ASUS P5K Deluxe WiFi-AP

by Rob Williams on June 14, 2007 in Motherboards

With the launch of Intel’s P35 chipset, ASUS promptly released seven boards for you to choose from. A few weeks ago we had taken a look at the P5K3 and were left very impressed. Given the fact that the P5K is strikingly similar in specs, we hope to be left as equally impressed.

Board Layout

The only real difference between the P5K and P5K3 is that the latter has a slightly more elaborate copper heatsink. I am unsure why there is a difference in coolers at all, since not much changes specs-wise. It could be for them to easier differentiate the two boards, but the DIMM slots are different colors, so that might very well blow that theory.



It’s easier to explain with pictures, so here they are:



Let’s now take a quick trip around the board. First stop, the south bridge which is passively cooled. Heat travels along the heat pipe and dissipates off the same fins that the northbridge use.



To the left of the PCI slots are three chipsets. Realtek’s RTL81100SC (LAN), JMicron (S-ATA) and ADI SoundMAX ADI1998B (7.1 High-Definition audio).



For slots, we have two PCI-E 16x which can be used for two video cards in Crossfire, 2x PCI-E 1x and 3 classic PCI slots. PCI is not a technology that will die off soon, so it’s good to see three slots available. Also at the bottom of the board you can find the IEEE1394 and dual USB 2.0 connectors.



While the P5K3 had a Halloween-esque DIMM slot theme, the P5K stuck to bumblebee. Also here is an IDE and 24-Pin motherboard power connector.



Found above here is the Winbond W83627DHG chipset which handles much of the I/O for the motherboard, including PS/2 peripherals, printer, joystick, et cetera. It is also responsible for passing along the boards temperatures to you.



The copper heatsink spreads across the PWM, northbridge and finally the south bridge. They were kind enough to leave sufficient room around the socket for larger CPU coolers. The top heatsink might come close, but even the largest coolers should not hit it.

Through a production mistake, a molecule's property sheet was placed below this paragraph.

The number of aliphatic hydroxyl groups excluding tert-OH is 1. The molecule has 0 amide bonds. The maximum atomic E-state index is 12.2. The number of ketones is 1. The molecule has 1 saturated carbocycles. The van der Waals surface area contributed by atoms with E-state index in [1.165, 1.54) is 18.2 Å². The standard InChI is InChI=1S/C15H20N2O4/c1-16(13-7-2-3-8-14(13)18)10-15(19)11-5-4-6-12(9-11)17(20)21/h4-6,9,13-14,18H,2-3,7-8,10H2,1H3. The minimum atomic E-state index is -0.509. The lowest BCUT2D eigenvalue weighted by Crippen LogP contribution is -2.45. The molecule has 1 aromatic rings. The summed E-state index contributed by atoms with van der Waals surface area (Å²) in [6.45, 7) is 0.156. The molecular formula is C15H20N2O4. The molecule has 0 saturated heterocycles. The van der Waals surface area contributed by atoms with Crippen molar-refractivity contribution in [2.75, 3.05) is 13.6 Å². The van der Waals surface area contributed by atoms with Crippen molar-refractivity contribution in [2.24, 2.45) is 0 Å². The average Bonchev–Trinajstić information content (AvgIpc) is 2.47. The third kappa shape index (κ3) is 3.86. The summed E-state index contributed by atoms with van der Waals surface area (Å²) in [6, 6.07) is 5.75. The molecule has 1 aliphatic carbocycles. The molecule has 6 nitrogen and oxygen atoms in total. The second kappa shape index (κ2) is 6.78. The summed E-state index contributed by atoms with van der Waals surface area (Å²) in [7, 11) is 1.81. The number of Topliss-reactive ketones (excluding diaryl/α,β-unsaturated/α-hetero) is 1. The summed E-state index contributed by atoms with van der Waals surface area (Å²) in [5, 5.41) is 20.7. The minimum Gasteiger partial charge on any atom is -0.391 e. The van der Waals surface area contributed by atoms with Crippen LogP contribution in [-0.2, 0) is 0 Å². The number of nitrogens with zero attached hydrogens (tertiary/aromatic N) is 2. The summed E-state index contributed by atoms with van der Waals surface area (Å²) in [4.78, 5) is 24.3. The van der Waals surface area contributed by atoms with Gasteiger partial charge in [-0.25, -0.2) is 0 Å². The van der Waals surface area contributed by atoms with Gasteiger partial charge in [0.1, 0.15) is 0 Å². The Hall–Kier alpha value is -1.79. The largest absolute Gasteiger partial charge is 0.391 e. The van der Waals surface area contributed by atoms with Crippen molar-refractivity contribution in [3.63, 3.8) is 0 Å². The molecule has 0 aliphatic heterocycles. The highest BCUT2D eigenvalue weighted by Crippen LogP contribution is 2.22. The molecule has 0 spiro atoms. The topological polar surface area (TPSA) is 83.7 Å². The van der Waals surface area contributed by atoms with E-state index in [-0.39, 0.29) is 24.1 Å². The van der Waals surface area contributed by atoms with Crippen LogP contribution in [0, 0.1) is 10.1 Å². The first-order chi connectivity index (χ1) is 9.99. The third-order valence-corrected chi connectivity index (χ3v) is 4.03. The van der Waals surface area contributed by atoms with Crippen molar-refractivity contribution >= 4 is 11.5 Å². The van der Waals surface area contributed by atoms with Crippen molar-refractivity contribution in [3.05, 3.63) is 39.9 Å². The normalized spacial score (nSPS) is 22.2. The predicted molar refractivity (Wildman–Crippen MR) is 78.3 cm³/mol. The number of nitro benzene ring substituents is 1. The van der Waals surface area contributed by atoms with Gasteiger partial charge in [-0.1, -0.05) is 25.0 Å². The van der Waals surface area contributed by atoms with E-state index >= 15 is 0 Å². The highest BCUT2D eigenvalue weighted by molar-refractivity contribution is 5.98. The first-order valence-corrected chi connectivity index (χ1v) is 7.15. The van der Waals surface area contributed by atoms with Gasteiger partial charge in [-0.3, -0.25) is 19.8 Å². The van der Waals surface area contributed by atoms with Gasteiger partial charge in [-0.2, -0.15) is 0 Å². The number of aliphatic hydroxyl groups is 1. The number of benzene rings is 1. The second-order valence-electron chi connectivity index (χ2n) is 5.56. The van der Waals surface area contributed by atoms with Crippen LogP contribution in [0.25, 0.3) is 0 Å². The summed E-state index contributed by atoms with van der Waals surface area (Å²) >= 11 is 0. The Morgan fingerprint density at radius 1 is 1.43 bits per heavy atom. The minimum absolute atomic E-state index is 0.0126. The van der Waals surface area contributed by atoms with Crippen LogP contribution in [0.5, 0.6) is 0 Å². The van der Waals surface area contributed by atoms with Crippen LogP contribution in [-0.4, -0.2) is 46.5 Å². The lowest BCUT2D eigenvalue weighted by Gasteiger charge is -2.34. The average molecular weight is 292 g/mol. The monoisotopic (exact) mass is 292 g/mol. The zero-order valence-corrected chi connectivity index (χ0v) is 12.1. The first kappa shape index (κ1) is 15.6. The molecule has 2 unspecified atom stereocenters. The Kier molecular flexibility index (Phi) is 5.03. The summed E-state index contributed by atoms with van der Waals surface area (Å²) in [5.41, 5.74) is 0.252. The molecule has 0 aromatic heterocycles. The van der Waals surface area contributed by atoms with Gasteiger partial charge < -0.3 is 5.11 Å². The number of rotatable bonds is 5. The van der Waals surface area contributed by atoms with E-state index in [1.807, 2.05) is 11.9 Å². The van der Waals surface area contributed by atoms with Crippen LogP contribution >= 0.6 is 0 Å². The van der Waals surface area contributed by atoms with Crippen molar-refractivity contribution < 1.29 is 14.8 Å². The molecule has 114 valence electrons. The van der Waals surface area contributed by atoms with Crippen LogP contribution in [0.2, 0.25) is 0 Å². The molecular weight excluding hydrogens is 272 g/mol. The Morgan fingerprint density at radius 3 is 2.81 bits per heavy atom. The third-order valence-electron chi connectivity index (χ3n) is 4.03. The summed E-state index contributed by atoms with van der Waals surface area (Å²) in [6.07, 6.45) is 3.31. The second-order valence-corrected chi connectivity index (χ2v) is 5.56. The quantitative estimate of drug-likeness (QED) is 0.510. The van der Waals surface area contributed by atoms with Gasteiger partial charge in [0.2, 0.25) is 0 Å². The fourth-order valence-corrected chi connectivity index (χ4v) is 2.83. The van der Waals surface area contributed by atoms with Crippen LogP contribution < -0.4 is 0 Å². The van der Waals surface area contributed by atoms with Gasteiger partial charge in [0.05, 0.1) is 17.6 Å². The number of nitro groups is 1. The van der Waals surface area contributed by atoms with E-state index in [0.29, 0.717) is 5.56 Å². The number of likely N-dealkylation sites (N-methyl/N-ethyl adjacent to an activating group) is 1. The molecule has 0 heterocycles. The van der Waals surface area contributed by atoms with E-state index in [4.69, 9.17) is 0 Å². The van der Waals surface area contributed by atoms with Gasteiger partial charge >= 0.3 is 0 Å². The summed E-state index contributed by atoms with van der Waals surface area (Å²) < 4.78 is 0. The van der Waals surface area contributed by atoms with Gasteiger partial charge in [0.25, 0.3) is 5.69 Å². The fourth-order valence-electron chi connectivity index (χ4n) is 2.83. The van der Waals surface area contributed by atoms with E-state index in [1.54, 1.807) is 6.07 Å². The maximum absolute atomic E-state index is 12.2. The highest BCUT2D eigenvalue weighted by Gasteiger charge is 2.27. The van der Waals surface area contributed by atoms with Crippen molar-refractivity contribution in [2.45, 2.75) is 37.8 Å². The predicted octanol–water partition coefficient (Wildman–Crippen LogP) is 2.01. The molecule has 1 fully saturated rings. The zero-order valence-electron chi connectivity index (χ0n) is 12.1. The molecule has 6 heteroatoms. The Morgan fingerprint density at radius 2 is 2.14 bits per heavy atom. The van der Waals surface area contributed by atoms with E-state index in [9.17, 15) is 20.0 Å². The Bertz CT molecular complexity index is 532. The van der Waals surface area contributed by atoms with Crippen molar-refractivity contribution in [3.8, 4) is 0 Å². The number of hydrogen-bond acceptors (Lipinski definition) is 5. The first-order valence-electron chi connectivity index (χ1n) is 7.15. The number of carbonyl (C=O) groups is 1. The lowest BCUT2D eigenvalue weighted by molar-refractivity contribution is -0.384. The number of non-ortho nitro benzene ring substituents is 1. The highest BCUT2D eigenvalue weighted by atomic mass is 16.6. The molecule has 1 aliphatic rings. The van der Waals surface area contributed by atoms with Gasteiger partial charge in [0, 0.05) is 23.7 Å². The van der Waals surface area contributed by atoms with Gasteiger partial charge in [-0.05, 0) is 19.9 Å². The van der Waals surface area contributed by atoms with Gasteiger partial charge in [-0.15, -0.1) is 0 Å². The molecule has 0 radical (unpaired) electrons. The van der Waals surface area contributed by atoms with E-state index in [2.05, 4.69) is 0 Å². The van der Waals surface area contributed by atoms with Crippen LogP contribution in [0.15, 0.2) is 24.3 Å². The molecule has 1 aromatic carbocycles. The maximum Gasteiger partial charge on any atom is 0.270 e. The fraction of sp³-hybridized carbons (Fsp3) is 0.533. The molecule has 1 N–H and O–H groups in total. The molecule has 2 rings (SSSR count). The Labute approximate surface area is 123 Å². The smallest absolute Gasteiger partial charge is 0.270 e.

Here’s a closer look at the top heatsink, which is one of my only complaints about the boards layout. The only problem is that it’s a different style than the other heatsink, much thicker fins, while on the P5K3, it matches all around. It’s all aesthetic, but geeks like nice looking motherboards.



Finally, we have a full range of connectors to choose from. These include a PS/2 Keyboard, 6x USB 2.0, SPDIF, 2x eSATA, FireWire, 2x LAN, Audio and finally, the WiFi card.



I am pleased overall with the board and it’s layout, nothing will be compromised during installation. The only real gripe I have is that the top heatsink is different than the other two. The board should use the same exact style heatsinks as the P5K3, because they should prove more efficient overall.

No motherboard review is complete without a thorough look at the BIOS, so let’s hop right in.

Rob Williams

Rob founded Techgage in 2005 to be an 'Advocate of the consumer', focusing on fair reviews and keeping people apprised of news in the tech world. Catering to both enthusiasts and businesses alike; from desktop gaming to professional workstations, and all the supporting software.

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